|Index||5 reviews in total|
Both my husband and I enjoyed this movie very much. We didn't know
until after we watched it that it was the pilot for a series. We are
looking forward to seeing more entertaining stories with this wonderful
cast. I don't know if the US Post Office actually has a Dead Letter
Office, but the portrayal of this concept was charming.
It is so refreshing in this day and age to have something interesting to watch that doesn't revolve around violence and crime. It had great writing with enough little twists and turns to keep things interesting. We have seen Eric Mabius in other Hallmark movies. He does such a great job. All of the actors were perfectly cast. We highly recommend this movie.
TOUCHED BY AN ANGEL meets THE NOTEBOOK in this engaging Hallmark TV
movie about how the employees of the Dead Letter Office of the Postal
Service reunite lovers and solve a murder.
Although Daphne Zuniga is top-billed in this movie, she has a small supporting role. The actual leads are Eric Mabius as the tight-buttoned head of a local Dead Letter Office and Kristin Booth as the computer specialist misassigned to his staff. There is a bit of friction between them as Mabius plays his role like Clifton Webb.
The situations are engaging and the actors play their roles with a lot of charm. As this has been heralded as the pilot for a proposed Hallmark TV series, it looks as if it will take some time for the writers and actors to settle into the characters and situations, but the premise is certainly engaging enough to warrant to effort.
This movie script is sort of a rip-off of "Dear God," a 1996 movie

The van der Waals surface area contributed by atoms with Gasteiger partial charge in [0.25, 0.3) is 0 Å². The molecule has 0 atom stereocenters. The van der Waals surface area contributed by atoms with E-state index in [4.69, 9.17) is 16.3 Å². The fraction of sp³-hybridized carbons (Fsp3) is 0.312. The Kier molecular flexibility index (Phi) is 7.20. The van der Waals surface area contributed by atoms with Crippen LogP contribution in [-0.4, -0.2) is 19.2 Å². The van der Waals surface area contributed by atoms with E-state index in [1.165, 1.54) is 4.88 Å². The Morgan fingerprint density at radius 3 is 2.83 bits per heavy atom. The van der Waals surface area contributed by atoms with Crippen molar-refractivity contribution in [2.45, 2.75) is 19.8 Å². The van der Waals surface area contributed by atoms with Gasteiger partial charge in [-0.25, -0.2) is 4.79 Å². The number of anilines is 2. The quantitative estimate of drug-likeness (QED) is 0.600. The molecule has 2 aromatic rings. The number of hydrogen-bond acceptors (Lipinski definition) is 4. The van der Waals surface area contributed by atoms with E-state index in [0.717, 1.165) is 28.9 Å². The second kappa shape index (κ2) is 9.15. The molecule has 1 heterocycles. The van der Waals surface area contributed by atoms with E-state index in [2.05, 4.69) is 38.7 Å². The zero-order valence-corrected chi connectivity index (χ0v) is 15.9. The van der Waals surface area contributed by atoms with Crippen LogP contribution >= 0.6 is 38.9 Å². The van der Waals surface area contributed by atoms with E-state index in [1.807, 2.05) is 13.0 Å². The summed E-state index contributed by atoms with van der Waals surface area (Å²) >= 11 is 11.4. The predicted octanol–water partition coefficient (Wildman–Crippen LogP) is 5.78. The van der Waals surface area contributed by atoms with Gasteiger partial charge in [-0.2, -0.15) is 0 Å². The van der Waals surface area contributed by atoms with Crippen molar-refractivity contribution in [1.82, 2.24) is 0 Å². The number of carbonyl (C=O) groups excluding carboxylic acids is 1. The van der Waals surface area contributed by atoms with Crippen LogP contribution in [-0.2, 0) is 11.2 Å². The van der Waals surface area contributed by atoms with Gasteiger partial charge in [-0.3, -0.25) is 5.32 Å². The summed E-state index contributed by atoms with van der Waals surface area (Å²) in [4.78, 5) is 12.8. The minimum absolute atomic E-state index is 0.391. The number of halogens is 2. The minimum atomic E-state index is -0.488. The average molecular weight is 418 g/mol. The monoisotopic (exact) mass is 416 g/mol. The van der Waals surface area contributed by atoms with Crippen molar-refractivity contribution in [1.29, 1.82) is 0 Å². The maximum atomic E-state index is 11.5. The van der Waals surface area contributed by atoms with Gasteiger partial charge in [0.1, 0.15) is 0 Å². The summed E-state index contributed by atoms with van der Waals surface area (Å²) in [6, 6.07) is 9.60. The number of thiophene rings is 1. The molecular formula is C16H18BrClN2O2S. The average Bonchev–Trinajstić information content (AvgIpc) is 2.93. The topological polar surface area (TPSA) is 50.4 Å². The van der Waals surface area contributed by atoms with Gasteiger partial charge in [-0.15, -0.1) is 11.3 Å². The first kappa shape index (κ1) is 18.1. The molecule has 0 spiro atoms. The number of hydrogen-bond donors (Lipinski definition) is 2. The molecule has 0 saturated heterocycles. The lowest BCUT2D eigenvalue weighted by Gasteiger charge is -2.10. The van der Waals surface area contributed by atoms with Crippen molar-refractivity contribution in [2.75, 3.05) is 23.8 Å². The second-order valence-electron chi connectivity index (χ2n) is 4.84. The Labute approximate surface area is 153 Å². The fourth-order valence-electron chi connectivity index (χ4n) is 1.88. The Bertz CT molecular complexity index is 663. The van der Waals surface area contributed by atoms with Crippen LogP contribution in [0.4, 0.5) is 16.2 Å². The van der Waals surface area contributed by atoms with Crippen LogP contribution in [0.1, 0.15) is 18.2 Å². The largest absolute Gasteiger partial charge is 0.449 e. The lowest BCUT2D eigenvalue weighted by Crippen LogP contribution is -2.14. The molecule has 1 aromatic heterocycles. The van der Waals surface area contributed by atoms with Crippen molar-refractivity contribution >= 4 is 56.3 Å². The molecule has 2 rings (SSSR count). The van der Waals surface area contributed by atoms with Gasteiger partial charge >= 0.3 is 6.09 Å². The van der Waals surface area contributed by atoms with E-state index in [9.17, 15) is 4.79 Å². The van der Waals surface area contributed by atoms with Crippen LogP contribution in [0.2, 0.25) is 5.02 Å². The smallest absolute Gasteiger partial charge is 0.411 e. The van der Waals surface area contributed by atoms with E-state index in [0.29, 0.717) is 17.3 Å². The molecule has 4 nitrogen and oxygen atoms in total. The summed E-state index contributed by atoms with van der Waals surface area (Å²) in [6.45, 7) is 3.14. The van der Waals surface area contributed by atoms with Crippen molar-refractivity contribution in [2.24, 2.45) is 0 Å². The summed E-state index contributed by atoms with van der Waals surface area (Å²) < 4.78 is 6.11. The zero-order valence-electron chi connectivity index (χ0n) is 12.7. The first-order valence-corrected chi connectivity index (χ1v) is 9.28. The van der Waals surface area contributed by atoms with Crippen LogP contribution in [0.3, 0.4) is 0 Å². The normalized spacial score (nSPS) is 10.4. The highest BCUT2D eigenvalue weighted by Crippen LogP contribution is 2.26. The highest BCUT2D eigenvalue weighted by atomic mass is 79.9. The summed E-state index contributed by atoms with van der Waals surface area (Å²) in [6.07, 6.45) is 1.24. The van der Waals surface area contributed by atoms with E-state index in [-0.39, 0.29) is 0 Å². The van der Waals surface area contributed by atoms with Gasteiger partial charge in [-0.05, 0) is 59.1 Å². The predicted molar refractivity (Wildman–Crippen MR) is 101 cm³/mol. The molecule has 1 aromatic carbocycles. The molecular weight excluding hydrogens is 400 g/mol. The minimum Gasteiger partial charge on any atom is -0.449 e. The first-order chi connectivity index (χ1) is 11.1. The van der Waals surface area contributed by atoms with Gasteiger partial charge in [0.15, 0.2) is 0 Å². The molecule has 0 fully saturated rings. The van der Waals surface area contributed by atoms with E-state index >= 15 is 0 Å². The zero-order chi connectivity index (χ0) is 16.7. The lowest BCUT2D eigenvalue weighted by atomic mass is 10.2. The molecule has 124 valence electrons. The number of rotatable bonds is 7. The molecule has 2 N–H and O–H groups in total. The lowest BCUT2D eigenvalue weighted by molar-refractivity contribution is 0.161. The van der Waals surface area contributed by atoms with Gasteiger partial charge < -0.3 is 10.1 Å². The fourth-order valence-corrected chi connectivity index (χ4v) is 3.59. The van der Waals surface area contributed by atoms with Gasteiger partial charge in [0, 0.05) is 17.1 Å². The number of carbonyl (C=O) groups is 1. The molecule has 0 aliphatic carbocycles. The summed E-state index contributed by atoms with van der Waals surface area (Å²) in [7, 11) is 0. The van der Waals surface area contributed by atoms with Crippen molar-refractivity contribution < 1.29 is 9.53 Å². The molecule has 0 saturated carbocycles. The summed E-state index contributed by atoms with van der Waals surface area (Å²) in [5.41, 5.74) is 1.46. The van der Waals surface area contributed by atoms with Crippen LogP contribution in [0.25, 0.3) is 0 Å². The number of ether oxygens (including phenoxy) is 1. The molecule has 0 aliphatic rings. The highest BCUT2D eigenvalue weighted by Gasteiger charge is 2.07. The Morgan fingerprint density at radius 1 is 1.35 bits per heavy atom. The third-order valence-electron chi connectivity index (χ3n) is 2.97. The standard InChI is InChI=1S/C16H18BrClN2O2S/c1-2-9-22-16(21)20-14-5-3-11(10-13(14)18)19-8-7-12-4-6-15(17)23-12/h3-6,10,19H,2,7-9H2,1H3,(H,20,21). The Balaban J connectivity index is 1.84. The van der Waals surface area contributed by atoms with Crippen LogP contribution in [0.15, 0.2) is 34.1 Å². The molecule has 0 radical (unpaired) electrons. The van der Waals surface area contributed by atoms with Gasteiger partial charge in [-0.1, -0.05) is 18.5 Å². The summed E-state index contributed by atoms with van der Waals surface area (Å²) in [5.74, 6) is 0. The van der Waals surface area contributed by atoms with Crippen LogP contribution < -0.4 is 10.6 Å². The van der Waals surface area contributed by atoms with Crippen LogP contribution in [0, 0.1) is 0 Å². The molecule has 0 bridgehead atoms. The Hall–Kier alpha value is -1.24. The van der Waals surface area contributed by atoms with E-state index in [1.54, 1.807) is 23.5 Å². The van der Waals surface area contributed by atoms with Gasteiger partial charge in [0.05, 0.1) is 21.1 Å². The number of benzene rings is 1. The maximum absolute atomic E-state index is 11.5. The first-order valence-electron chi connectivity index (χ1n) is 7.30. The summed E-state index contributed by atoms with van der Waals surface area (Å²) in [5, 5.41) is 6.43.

starring Greg Kinnear.
(http://www.imdb.com/title/tt0116059/?ref_=nm_flmg_act_44) I happen to
love that movie, so I'm not upset that someone chose to update the
story and add a new twist.
I also like Eric Mabius, but found his performance in Signed, Sealed, and Delivered a bit wooden and forced. He overacted the role of being a sort of OCD-ish boss. The cast didn't seem to gel as quickly, as the cast in Dear God did. I hope Hallmark gives this cast an opportunity to find its "ensemble" quality.
I look forward to Hallmark making this into a series, because I think it would be very entertaining. I love non-violent programming and this dead letter story line offers a lot of opportunity to produce some creative stories for the whole family.
I hope Hallmark expands Kristen Booth's Shane character to add that subtle humor as Tim Conway did in Dear God.
A dedicated team of lost-mail detectives enters an unpredictable world
where letters and packages from the past save lives, solve crimes,
reunite old loves, and change futures by arriving late, but always
miraculously on time. The team is led by the charming and idiosyncratic
Oliver (Eric Mabius), who still considers the stamped and mailed letter
to be the gold standard of human communication. Together with his team
of lost letter experts, free-spirited Rita (Crystal Lowe),
oddly-intuitive Norman (Geoff Gustafson) and newcomer no-nonsense Shane
(Kristin Booth) they embark on a risky and unorthodox way, beginning
with a chance to clear the name of a wrongfully accused man and
reconnect him with the love of his life.
I love Hallmark movies, but even I know that they are a bit too cheesy for most people. Every once in a while however, they produce a little gem. This movie is just that. It's sweet and quirky and has a happy ending, but there's also a decent script, a lovely love story and good acting.
*** This review may contain spoilers ***
This Hallmark film stated that the show will form the basis of a
regular television series. What a gem of a plot they've concocted.
A woman accidentally in placed in the wrong division of the Postal Authority and immediately applies for a transfer to rectify the situation. While she waiting for the transfer to come through, she meets up with 3 quirky people working in the division she has been assigned to- The Dead Letter File.
They fall upon a letter which leads to heartache, sadness, and great detective work. They can even stumble on evidence that can exonerate someone of murder.
It's wonderful how relations are informed and personal stories revolve about these characters.
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